How to Forecast an Election
It's about six weeks until the 2016 US presidential election, and everyone wants to know: Who will win? Hillary Clinton? Or Donald Trump? To attempt to answer this question, political scientists like Jacob Montgomery build complex forecasting models. Montgomery shares his own unique approach to forecasting, and describes both the limitations and the value of these efforts to predict the future.
Claire Navarro (host): Thanks for listening to Hold That Thought! I’m Claire Navarro. If you look at the news this week, or really any time over the last several months, you’re pretty much guaranteed to hear two names over and over. Hillary Clinton and Donald Trump. And the question on all of our minds is: Who will win the election in November? Who will be the next president of the United States? A lot of the predictions you hear in the news or see online come from polling data – snapshots of which candidate voters prefer on any given day. But what happens if you stop thinking about Donald Trump and Hilary Clinton. Their policies, their personalities, all of it. Just take it out of the picture. If you ignore the actual candidates, is it possible to predict the outcome of an election? It may seem strange on the face of it, but some political scientists try to do just that. To understand how, think about an election like a contest, a game.
Jacob Montgomery (guest): So if you think about an election as being sort of two people playing pool, the players - the candidates - their skill set matters. But the situation on the table also matters, how difficult of a shot is in front of the person.
CN: Jacob Montgomery is a political scientist here at Washington University in St. Louis. Montgomery studies American politics and has done work with election forecasting. These kinds of forecasts have been around since about 1992, though some people were doing it even earlier. To make a forecasting model, political scientists step away from the candidates and look at the big picture – the situation on the pool table.
JM: So things like how people think about how the economy is doing, GDP growth, who's in control the White House and how popular they are. These factors historically predict how well the candidates are going to do. Not perfectly, but they sort of give you a sense a rough sense.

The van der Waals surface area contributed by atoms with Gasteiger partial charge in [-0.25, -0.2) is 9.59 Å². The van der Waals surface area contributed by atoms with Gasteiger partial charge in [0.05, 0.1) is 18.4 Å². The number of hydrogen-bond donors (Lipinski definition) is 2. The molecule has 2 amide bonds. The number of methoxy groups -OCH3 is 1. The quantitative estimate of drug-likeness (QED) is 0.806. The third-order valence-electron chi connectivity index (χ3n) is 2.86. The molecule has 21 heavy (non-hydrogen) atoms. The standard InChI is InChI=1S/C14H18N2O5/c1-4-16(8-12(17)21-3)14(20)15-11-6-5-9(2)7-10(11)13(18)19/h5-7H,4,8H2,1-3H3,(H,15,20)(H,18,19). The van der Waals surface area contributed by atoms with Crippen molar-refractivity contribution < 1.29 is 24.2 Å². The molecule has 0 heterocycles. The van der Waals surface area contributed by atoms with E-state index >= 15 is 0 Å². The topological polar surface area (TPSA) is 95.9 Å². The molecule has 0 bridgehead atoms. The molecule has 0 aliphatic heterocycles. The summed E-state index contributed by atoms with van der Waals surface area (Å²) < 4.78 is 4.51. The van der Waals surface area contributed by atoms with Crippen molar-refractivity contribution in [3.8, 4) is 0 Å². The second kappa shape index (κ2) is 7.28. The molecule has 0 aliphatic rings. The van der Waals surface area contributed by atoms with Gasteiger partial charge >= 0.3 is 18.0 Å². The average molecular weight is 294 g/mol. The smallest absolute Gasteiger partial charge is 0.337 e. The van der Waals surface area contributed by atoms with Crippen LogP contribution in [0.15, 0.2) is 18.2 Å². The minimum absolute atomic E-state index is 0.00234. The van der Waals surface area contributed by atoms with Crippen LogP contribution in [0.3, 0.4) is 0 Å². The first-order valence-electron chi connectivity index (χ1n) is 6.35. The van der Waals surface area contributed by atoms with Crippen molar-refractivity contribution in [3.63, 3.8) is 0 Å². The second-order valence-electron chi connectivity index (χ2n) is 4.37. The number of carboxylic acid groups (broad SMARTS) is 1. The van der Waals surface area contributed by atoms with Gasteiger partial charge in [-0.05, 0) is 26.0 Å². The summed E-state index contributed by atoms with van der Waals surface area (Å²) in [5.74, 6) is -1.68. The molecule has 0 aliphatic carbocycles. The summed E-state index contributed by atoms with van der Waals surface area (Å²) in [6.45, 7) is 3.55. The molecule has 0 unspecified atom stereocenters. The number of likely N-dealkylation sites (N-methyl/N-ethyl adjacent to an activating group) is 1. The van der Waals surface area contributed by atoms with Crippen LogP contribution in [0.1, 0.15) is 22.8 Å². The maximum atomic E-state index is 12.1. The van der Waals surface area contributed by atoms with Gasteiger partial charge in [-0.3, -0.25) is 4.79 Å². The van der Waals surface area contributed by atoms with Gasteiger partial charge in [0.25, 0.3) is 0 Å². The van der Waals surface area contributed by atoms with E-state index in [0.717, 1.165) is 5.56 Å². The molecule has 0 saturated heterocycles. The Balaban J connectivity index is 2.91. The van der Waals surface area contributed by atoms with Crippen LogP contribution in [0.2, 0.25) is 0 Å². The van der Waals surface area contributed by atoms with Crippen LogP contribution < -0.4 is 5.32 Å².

CN: So, this is the kind of information that goes into the forecasting models. And as the years go on, more and more models get created. Sometimes the models get it right, sometimes they don’t. It turns out that predicting the future is really hard to do. Just think about the kind of forecast you look at every day – weather forecasts. Often they don’t get it right, and weather forecasters have a lot of data to work with to make their predictions.
JM: So if you think about weather forecasting, they have weather forecasting stations all over the country. Hundreds, thousands of them. And they take measurements very regularly. So if you have 20 sites that you're making predictions about every day, in the end you have thousands and thousands of data points. So in this case most of these forecasting models are built on elections since 1948. So we're talking about a very small sample size. So these models tend to be sparse, which means they don't include many variables. Most of these models include maybe three variables, and they tend to have pretty wide confidence intervals - meaning that they're pretty uncertain about exactly what the election outcome is going to be.
CN: With these kinds of limitations, how is anyone supposed to know which model to pay attention to in 2016? Rather than agonizing over which model is best and why, Montgomery and some colleagues decided to take a different approach – one that doesn’t make you choose.
JM: What we're doing in our project is to take these forecasting teams and try to collect the wisdom inherent in all of them into a combined model that might give us a more accurate forecast over time.
CN: Think of it like a really specialized form of crowdsourcing. With more information and more diverse approaches to solving a problem, you have a better chance at getting the right answer.
JM: The technique, which actually originated in weather forecasting, is to take different forecasting algorithms - or in this case modeling teams - and to weight them, to take their forecasts and combine them as a weighted average.
CN: So gather all the information that you can, but also give due credit to the models that have been the most reliable in past elections.
JM: Teams that have been more accurate, in terms of predicting what percentage of the vote is going to go to each party, get a little bit higher weight in our combined model. The other factor that goes into it is whether they're unique. So you can imagine that forecasting models that aren't necessarily right but are right when everyone else is wrong, you might want to give them a little bit higher weight. So that's the kind of two basic things that go into it, about how we weight these models.